Episode 116: Overview of Pediatric Anesthesia with Bommy Mershon

Anesthesia and Critical Care Reviews and Commentary (ACCRAC) Podcast
Anesthesia and Critical Care Reviews and Commentary (ACCRAC) Podcast
Episode 116: Overview of Pediatric Anesthesia with Bommy Mershon

In this 116th episode I welcome Dr. Bommy Mershon to the show. We discuss pediatric anesthesiology including how kids differ from adults, pre-op meds, IV vs. inhaled inductions, parental presence, choosing a tube, when to put on monitors, how to do an inhaled induction, controversies around succinylcholine, weight-based dosing, deep extubation, laryngospasm, emergency delirium, regional anesthesia and pressers. Please note the original release referred to intranasal dexmedetomidine dosing as mg/kg instead of mcg/kg. The correct units are mcg/kg and the audio has now been updated to reflect that.

CME: https://earnc.me/UpmjW3

We also launch our ACCRAC theme music composed by Dr. Dennis Kuo! Check out his website at studymusicproject.com


  1. Cote and Lerman’s A Practice of Anesthesia for Infants and Children. Fifth Edition.
  2. Kain, Zeev. 2013 ASA Anesthesiology 2013 Refresher Course: Preoperative Evaluation, Premedication, and Induction of Anesthesia in Infants and Children https://www.apsf.org/article/in-my-opinion-a-debate-is-succinylcholine-safe-for-children/
  3. McAuliffe G1, Bissonnette B, Boutin C. Should the routine use of atropine before succinylcholine in children be reconsidered? Can J Anaesth. 1995 Aug;42(8):724-9.
  4. Patel, Davantral. Epidural anesthesia for children. Continuing Education in Anaesthesia Critical Care & Pain. 2006 April;6(2):63-66. https://academic.oup.com/bjaed/article/6/2/63/305090
  5. McCann ME, et al. Neurodevelopmental outcome at 5 years of age after general anaesthesia or awake-regional anaesthesia in infancy (GAS): an international, muticentre, randomised, controlled equivalence trial. Lancet. 2019 Feb;393(10172):664-677 https://www.thelancet.com/journals/lancet/article/PIIS0140-6736(18)32485-1/fulltext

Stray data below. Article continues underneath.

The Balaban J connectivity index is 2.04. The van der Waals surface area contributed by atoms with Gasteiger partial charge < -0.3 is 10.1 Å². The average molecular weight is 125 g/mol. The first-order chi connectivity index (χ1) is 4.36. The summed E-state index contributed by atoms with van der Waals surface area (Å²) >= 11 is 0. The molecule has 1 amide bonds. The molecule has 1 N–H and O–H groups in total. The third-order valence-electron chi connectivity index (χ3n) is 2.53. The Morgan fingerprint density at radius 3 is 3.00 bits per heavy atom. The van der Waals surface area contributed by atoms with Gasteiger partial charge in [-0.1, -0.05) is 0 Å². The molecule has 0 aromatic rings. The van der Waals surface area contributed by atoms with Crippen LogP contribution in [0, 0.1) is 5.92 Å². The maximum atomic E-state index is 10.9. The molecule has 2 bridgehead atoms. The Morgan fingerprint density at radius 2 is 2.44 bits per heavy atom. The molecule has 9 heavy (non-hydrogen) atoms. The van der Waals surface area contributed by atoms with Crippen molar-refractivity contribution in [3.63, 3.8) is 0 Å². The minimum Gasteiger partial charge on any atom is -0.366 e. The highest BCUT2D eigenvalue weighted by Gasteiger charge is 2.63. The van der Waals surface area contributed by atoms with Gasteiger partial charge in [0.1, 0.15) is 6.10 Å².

6. Andrew J. Davidson, M.B.B.S., M.D., F.A.N.Z.C.A.; Lena S. Sun, M.D., F.A.A.P., D.A.B.A.. Clinical Evidence for Any Effect of Anesthesia on the Developing Brain Anesthesiology 2018 April; 128(4):840-853. http://anesthesiology.pubs.asahq.org/article.aspx?articleid=2664912&resultClick=1

5 thoughts on “Episode 116: Overview of Pediatric Anesthesia with Bommy Mershon”

  1. Dear Jed,

    I´ve just had the opportunity to listen to your excellent summary on paediatric anesthesia with Prof. Mershon. Just one possible remark, I think the Dexmedetomidine dosis for intranasal premedication should be in “µg” measured, it´s been as “mg” quoted in the Podcast. When I heard that wrong, I do appologise for the inconvenience. All the Best, and many thanks for your great podcastseries!

  2. Really enjoyed the paediatric anesthesia overview with Dr. Mershon. She had so many helpful hints.
    Would be very interested in a part 2!

  3. I think this was a wonderful overview of pediatric anesthesia. I am an attending who practices pediatric anesthesia at a major children’s hospital and have a few points that I think are important and slightly different than Dr. Mershon’s approach.

    1) Laryngospasm- Unfortunately, laryngospasm is often not detected immediately, and is initially confused for upper airway obstruction, poor bag-mask technique, etc as laryngospasm is not always preceded by a detectable cough. When children-especially smaller kids, infants and neonates- laryngospasm, they desaturate very quickly, and the pulse ox monitors are delayed ~10-20 seconds. For example, when a kid is having a laryngospasm, and the monitor shows SpO2 of 80%, the tiny patient is in fact more hypoxemic in real-time, which will be reflected in blue or dusky appearing lips and a weaker and slower pulse. Hypoxia is a myocardial depressant, as is propofol. I would caution against using propofol in scenarios where you have a hypoxemic laryngospasm, as this could lead to cardiac arrest from myocardial depression- especially in a neonate or sick child. I would therefore encourage giving succinylcholine (1-2mg/kg IV or 4mg/kg IM) quickly in these scenarios- not propofol- to quickly relax the vocal cords, resume oxygenation/ventilation and avoid further myocardial depression. Late detection of laryngospasm is probably more likely in medical supervision settings, as “the educated hand” of the attending or senior CRNA will probably detect a laryngospasm faster with their hands on the patient vs.when they are “hands off” and supervising a resident, fellow or less experienced pediatric provider.

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